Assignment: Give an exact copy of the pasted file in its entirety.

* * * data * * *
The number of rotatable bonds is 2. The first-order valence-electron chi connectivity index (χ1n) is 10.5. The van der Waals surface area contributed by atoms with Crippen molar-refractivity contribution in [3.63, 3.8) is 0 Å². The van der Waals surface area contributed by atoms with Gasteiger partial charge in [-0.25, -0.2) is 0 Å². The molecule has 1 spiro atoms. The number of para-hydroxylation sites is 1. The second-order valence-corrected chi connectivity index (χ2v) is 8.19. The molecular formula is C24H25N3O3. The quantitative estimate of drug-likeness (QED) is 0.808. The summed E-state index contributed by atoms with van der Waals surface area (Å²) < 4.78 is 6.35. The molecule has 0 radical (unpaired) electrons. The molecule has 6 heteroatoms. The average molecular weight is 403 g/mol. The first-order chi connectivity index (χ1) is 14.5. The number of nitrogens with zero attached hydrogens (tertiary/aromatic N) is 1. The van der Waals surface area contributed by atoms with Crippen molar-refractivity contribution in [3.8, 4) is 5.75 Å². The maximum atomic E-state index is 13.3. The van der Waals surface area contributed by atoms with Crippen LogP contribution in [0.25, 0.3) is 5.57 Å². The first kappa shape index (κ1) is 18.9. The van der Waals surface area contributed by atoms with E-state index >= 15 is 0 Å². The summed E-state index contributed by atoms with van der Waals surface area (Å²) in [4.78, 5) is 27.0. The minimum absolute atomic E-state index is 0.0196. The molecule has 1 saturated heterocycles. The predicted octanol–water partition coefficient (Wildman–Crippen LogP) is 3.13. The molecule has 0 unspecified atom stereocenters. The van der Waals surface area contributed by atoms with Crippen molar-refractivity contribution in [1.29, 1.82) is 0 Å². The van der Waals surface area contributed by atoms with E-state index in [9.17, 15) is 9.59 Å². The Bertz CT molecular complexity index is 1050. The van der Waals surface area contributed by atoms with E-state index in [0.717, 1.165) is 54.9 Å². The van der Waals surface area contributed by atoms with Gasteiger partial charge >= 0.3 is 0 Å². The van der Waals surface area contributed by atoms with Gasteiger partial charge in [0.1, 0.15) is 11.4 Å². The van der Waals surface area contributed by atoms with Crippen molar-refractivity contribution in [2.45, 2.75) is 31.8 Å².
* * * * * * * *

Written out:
The number of rotatable bonds is 2. The first-order valence-electron chi connectivity index (χ1n) is 10.5. The van der Waals surface area contributed by atoms with Crippen molar-refractivity contribution in [3.63, 3.8) is 0 Å². The van der Waals surface area contributed by atoms with Gasteiger partial charge in [-0.25, -0.2) is 0 Å². The molecule has 1 spiro atoms. The number of para-hydroxylation sites is 1. The second-order valence-corrected chi connectivity index (χ2v) is 8.19. The molecular formula is C24H25N3O3. The quantitative estimate of drug-likeness (QED) is 0.808. The summed E-state index contributed by atoms with van der Waals surface area (Å²) < 4.78 is 6.35. The molecule has 0 radical (unpaired) electrons. The molecule has 6 heteroatoms. The average molecular weight is 403 g/mol. The first-order chi connectivity index (χ1) is 14.5. The number of nitrogens with zero attached hydrogens (tertiary/aromatic N) is 1. The van der Waals surface area contributed by atoms with Crippen molar-refractivity contribution in [3.8, 4) is 5.75 Å². The maximum atomic E-state index is 13.3. The van der Waals surface area contributed by atoms with Crippen LogP contribution in [0.25, 0.3) is 5.57 Å². The first kappa shape index (κ1) is 18.9. The van der Waals surface area contributed by atoms with E-state index >= 15 is 0 Å². The summed E-state index contributed by atoms with van der Waals surface area (Å²) in [4.78, 5) is 27.0. The minimum absolute atomic E-state index is 0.0196. The molecule has 1 saturated heterocycles. The predicted octanol–water partition coefficient (Wildman–Crippen LogP) is 3.13. The molecule has 0 unspecified atom stereocenters. The van der Waals surface area contributed by atoms with Crippen molar-refractivity contribution in [1.29, 1.82) is 0 Å². The van der Waals surface area contributed by atoms with E-state index in [9.17, 15) is 9.59 Å². The Bertz CT molecular complexity index is 1050. The van der Waals surface area contributed by atoms with E-state index in [0.717, 1.165) is 54.9 Å². The van der Waals surface area contributed by atoms with Gasteiger partial charge >= 0.3 is 0 Å². The van der Waals surface area contributed by atoms with Gasteiger partial charge in [0.1, 0.15) is 11.4 Å². The van der Waals surface area contributed by atoms with Crippen molar-refractivity contribution in [2.45, 2.75) is 31.8 Å².